Wade Boggs was an artist whose medium was the National Pastime, whose tool of choice was a bat, and whose canvas was a ball field. His mother may have summed it up best when she said, “It seemed like he was born to hit just like some kids are born to play the piano.”
A 12-time All-Star third baseman, Boggs ended his 18-year (1982-99) major league career with 3,010 hits, a .328 batting average and a .415 on-base percentage. In his 2,432 career games, Boggs reached base safely in 85 percent of them.
Drafted by the Boston Red Sox in 1976, the left-handed-hitting Boggs soon was able to showcase the inside-out swing taught to him by his father.
"Everyone was looking for the perfect player, and he wasn't a good runner, he didn't have great hands, or an outstanding arm," George Digby, the Red Sox scout that signed Boggs. "But I liked his bat. I scout bats. I never saw anyone yet that can steal first base."
Ensconced as an everyday player by 1983, Boggs rewarded Boston's faith in him by batting a league-leading .361.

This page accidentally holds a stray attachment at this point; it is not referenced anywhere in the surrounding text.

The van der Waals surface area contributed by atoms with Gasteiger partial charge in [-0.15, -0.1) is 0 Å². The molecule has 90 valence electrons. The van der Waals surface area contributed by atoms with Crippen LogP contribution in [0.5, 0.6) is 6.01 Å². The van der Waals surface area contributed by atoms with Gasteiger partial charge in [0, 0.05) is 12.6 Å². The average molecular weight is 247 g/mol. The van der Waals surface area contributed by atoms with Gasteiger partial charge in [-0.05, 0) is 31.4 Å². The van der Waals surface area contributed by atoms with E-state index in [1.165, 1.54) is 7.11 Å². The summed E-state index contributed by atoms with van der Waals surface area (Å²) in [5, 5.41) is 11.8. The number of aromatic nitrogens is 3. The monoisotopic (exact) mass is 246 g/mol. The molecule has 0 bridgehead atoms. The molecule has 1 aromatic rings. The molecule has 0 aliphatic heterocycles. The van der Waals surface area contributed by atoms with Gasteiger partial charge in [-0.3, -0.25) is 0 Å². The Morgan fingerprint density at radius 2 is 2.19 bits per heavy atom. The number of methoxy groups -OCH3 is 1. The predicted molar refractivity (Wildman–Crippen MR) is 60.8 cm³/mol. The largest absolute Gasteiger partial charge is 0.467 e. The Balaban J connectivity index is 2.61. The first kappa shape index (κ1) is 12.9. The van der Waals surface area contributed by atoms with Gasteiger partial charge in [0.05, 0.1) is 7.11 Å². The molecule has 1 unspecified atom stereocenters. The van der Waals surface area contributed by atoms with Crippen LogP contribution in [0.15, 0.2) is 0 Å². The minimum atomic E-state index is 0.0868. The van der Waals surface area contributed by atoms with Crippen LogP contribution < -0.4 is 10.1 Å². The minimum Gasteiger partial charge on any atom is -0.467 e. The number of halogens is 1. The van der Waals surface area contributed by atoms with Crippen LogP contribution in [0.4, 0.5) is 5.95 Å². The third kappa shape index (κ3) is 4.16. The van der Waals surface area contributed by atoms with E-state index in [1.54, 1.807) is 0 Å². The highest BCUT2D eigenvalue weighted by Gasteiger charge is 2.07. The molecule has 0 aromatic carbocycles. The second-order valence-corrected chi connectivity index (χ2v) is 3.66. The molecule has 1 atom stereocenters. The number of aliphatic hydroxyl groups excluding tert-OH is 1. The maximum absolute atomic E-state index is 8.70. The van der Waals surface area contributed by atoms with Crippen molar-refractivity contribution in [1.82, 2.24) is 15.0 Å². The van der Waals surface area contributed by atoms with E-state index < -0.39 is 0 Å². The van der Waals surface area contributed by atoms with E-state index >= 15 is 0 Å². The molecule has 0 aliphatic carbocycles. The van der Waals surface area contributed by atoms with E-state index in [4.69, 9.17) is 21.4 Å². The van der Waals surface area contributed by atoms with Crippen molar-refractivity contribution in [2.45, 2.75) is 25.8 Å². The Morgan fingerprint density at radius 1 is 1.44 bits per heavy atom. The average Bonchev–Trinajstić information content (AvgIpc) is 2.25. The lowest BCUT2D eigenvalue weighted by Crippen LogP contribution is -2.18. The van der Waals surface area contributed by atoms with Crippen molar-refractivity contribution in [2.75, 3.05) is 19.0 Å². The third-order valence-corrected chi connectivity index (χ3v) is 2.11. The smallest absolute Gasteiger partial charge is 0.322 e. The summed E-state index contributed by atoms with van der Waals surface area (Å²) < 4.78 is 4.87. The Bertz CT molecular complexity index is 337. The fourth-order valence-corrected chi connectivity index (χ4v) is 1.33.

“Can that guy hit ropes,?” said Detroit Tigers manager Sparky Anderson. “He’s one of the best-looking young hitters I’ve ever seen.”
Boggs continued to spray line drives to all fields throughout every American League park. In 1985, his .368 batting average, a career best and the highest mark by a Red Sox player since Ted Williams hit .388 in 1957, not only led the big leagues but his 240 hits were the most in baseball in 55 years.
After the 1985 season, Williams was quoted as saying: “Boggs is as smart a hitter as I’ve ever seen. The next five or six years will tell the tale, but if he keeps up like he’s going now, he stands to be one of the greatest hitters of all time.”
Boggs would remain with the Red Sox for 11 seasons (1982-92), winning five batting titles, finishing second once, and third twice.
Next for Boggs was a five-year stint with the New York Yankees, where he not only batted .313 during his stay in the Bronx but won Gold Glove Awards at third base in 1994 and ‘95, at 36 years of age becoming the oldest first-time winner among non-pitchers.
It was with the Tampa Bay Devil Rays, where he signed prior to the expansion franchise’s first season in 1998, that Boggs would not only play his final two seasons but also become the 23rd member of the 3,000th hit club.
He was elected to the Hall of Fame in 2005.